Lung images were acquired every 2 min for the first 20 min and every 10 min for up to 90 min. Between the 60 and 90 min measurements, children coughed 30 times in two 15 cough sequences. Clearance values reported at 60 min represented removal of radioisotope and mucus from the airways due to MCC, while values at 90 min represented a combination of MCC and cough clearance. We ensured that all study patients coughed with similar effort by monitoring their peak expiratory flow during each cough with a PiKo-1 electronic peak flow meter (Ferraris Medical, Inc., Louisville, CO).
Lung images were analyzed in terms of the amount of radioactivity initially deposited in the right lung at time 0 (i.e. first lung image) and the amount of radioisotope that was retained at each time point thereafter, using a Sopha computer (SMV, Twinsburg, OH). Counts in the right lung were corrected for time decay and background activity and expressed as a percentage of the radioactivity detected at time 0. Percent clearance was calculated as the difference between percent radioactivity in the lung at time 0 and radioactivity remaining at any given time point thereafter.
The central to peripheral (C:P) ratio was determined from the time 0 image using methods that have been described previously . Larger C:P ratios indicated greater deposition of the radioaerosol in the larger, central airways.
Sample Size Estimate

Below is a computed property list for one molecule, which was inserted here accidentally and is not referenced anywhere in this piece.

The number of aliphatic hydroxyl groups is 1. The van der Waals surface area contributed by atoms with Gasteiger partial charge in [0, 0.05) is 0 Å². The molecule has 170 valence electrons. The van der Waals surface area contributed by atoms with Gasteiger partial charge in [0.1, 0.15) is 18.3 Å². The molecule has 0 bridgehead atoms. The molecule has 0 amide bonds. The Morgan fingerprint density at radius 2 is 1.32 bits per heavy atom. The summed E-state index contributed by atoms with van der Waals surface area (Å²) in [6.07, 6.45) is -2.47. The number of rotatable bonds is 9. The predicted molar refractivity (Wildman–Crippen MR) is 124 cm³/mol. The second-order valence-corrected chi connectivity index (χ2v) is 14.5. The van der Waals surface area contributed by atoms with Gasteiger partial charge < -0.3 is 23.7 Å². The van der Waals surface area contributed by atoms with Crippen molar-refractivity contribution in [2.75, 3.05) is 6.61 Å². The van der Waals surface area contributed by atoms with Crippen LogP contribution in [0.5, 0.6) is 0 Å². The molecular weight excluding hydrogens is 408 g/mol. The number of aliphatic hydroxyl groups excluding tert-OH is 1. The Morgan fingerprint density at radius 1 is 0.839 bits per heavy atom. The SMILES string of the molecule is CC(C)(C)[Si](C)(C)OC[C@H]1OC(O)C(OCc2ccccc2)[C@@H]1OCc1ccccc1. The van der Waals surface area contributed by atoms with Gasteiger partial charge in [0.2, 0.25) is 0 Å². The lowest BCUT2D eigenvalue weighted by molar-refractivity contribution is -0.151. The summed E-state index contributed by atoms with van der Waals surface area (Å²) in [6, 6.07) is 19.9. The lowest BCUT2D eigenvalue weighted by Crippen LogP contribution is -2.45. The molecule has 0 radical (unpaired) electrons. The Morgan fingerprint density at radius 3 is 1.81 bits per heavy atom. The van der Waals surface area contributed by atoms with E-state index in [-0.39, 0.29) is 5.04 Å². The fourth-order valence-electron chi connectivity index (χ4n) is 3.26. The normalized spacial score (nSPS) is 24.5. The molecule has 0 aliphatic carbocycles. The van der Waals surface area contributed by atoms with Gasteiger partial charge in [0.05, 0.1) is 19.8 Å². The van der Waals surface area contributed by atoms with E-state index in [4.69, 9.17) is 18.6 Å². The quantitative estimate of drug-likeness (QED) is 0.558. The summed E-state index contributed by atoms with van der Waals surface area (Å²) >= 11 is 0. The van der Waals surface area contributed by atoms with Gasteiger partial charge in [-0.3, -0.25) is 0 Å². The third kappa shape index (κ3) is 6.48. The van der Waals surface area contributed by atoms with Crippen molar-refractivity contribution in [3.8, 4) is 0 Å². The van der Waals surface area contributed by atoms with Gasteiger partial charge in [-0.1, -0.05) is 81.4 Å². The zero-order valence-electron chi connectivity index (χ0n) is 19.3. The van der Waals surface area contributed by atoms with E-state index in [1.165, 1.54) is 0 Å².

Sample size was estimated using Stata Version 9 (StataCorp, College Station, TX) and was based on MCC data from prior studies in adolescent and young adult patients with CF who were treated with HS  and adult healthy subjects who were treated with placebo . In the former study , the mean difference in MCC at 1 hour was 4.7% (post HS - baseline values). In the latter study , mean MCC ± standard deviation (SD) at 76 minutes was 12.3 ± 8.3 . Since our proposed analysis was a paired comparison of differences within the same child, we assumed a range of values for the SD of the difference in clearance between placebo and HS that was less than the variability of independent measurements observed in these two studies. We determined that a sample size of 12 children would provide 80% power to detect a 5% or larger mean difference in MCC between inhalation of placebo versus HS aerosol, assuming the SD of the paired differences was 6% and assuming a = 0.05 (2-sided). A 5% mean difference between treatments is similar to what was reported by Donaldson et al. .
Because of the small subject population, non-parametric analyses were used throughout. Data are presented as box plots showing the median and interquartile range (IQR). The "whiskers" represent the 10th and 90th percentiles. Clearance values are expressed as percent MCC at 60 min (MCC60) and at 90 min (MCC90) after inhalation of the radioaerosol. MCC and C:P ratios for the children on the placebo visit and for the adults were compared using a Wilcoxon rank sum test. The change in MCC60 and MCC90 with HS from placebo in the children was compared using a Wilcoxon signed rank test. In summarizing the results, it was noticed that some children had lower percent MCC values on the placebo visit than others. A post hoc subgroup analysis on the change in MCC60 and MCC90 with HS from placebo was conducted using a median split of MCC60 and MCC90 on placebo to compare children with lower MCC to higher MCC using a Wilcoxon rank sum test. C:P ratios in these subgroups were also compared using a Wilcoxon rank sum test. Non-parametric tests were conducted using SAS version 9.22 (SAS Institute, Inc., Cary, North Carolina). All tests were 2-sided and significance was set at P < 0.05.